“There was more time for songs to evolve,” King says, before adding a caveat. “Of course, you have to be careful—when you’re dealing with more time, you can be more creative and have time to think things through, but the other side of that blade is that you can start overthinking, overanalyzing every little note and frequency. But I think we found the right balance.”
V. Now that they’d made a record they loved, the band was in no rush to squander it. They took a year figuring out their next move, waltzing with several labels before finally settling on Oxford, Mississippi’s Fat Possum, for whose back catalog they had a particular passion. “Now,” King says, “we’re labelmates with Iggy Pop, which is awesome.”
VI. Though it ended well, the whole lengthy process of making and releasing the new record was not without its shadowy patches. For a while, they wondered whether they’d ever find a home for it. “At certain points, things looked bleak,” King says. “Thomas and I were talking and I said, ‘maybe we haven’t actually made this record. Maybe it was all in our heads—a big joke that’s been played on us; some myth we made up.”
VII. That conversation in mind, Carter began researching mythical creatures. It wasn’t long before he’d unearthed the album’s title. “Baba Yaga perfectly nailed this record for us,” he says. “She’s an old witch out in the woods in these Russian folktales. She’s really ugly—this horrible child-eating witch, and most of the time [with this record] we felt like we were the children out in the woods being eaten. But also, in these tales Baba Yaga always provides some bit of wisdom—without it, the protagonist would not be able to achieve their quest. So she’s a necessary evil.”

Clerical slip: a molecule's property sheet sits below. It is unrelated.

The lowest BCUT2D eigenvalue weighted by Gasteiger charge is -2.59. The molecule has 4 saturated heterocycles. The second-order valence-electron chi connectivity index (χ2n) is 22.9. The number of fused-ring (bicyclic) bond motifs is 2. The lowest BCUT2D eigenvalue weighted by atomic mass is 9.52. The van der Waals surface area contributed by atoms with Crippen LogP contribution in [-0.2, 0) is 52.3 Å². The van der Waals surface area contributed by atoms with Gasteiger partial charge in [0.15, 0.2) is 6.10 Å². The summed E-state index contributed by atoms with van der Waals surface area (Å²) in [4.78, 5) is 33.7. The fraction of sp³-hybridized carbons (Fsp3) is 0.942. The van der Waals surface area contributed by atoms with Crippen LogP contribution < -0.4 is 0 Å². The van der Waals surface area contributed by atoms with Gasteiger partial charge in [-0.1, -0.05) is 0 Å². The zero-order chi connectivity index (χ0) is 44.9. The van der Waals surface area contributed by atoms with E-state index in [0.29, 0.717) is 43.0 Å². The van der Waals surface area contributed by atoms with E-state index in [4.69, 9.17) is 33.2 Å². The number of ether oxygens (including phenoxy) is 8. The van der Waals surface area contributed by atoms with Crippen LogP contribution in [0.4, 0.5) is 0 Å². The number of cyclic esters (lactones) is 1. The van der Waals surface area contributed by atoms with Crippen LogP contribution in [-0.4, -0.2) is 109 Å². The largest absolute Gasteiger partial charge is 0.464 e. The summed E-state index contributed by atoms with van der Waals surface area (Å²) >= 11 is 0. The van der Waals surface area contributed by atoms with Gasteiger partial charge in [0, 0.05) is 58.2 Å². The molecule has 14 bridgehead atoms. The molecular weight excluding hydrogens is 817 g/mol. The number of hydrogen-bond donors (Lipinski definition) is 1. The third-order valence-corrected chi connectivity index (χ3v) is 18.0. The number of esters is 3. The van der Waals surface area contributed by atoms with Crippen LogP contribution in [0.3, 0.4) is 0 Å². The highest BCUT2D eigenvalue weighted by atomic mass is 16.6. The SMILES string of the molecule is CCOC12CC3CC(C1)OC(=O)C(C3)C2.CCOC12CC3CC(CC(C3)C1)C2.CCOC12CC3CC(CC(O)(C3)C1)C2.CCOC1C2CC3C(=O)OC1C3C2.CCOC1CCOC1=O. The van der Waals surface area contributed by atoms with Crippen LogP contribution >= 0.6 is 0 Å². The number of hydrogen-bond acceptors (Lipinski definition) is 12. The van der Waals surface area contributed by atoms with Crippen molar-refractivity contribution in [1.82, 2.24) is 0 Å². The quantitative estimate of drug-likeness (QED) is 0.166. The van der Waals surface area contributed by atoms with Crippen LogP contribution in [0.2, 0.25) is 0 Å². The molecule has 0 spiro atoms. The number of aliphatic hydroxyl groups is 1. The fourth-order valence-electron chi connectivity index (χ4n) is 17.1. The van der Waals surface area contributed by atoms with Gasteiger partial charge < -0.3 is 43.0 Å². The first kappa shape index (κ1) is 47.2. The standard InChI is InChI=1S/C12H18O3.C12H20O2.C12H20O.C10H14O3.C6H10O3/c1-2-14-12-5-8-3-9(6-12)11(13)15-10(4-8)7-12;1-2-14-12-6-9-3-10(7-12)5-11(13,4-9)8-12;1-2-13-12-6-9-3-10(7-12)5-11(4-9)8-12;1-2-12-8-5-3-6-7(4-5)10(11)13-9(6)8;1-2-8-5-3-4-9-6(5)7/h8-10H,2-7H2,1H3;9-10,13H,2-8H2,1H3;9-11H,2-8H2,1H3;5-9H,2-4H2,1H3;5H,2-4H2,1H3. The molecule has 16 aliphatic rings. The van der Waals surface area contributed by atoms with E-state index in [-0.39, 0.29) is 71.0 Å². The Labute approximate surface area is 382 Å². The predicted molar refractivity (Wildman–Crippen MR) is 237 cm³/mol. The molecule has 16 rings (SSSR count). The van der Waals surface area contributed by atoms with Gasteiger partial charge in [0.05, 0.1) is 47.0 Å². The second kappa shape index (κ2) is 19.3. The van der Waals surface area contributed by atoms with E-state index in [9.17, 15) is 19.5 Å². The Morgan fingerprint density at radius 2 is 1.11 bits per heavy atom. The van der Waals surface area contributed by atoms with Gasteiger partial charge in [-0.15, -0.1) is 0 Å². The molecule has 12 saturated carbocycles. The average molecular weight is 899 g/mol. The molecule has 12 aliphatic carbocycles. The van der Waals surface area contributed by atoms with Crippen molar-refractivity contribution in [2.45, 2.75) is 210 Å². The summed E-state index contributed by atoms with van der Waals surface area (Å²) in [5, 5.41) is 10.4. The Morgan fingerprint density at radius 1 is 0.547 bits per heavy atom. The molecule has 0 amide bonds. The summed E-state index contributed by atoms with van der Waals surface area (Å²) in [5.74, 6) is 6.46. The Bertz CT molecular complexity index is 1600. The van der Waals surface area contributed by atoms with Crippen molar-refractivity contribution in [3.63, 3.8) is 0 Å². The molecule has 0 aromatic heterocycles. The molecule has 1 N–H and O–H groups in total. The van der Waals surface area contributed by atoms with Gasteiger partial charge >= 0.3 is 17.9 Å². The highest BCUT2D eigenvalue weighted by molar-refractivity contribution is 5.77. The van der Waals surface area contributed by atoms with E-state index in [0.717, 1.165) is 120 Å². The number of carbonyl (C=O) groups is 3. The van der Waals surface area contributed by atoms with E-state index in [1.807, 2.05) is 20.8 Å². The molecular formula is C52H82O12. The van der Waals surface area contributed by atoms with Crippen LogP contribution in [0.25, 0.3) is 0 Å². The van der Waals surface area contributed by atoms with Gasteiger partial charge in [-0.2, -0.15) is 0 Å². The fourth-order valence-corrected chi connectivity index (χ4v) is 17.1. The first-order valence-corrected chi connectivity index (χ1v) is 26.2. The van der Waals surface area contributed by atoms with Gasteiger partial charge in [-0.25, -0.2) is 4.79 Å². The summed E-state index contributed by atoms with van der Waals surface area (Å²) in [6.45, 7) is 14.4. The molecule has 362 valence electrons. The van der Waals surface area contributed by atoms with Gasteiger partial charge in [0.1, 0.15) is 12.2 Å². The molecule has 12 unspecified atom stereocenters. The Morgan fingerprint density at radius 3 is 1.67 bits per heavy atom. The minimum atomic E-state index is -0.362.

VIII. The new record is a coming-of-age manifesto for the Futurebirds, who—now a bonafide touring machine—have been lured into the lucid, inescapable rhythms of the road. “These songs were written within the scope of us all living in a van together,” King says. “Some of the themes are communal because we’ve been playing and spending so much time together. For the last three years, we’ve shared so many experiences. The sound comes from that, too.”
IX. On Baba Yaga, Futurebirds are out on the edge, at the fringes of normal society, mining some undeniably classic, primal rock ‘n’ roll territory. “A lot of the record is about growing up from being 22 to being 27,” Johnson says, “and since we’re always traveling, how life evolves over that time—the disconnect between what we’re doing and what the majority of our friends and family are used to. The disconnect, and the struggle and stress it puts on your relationships. There’s a dark energy to the record, and I think that comes from the uncertainty of what we’re doing. Not about whether we should be doing it, but about where it’s gonna lead.”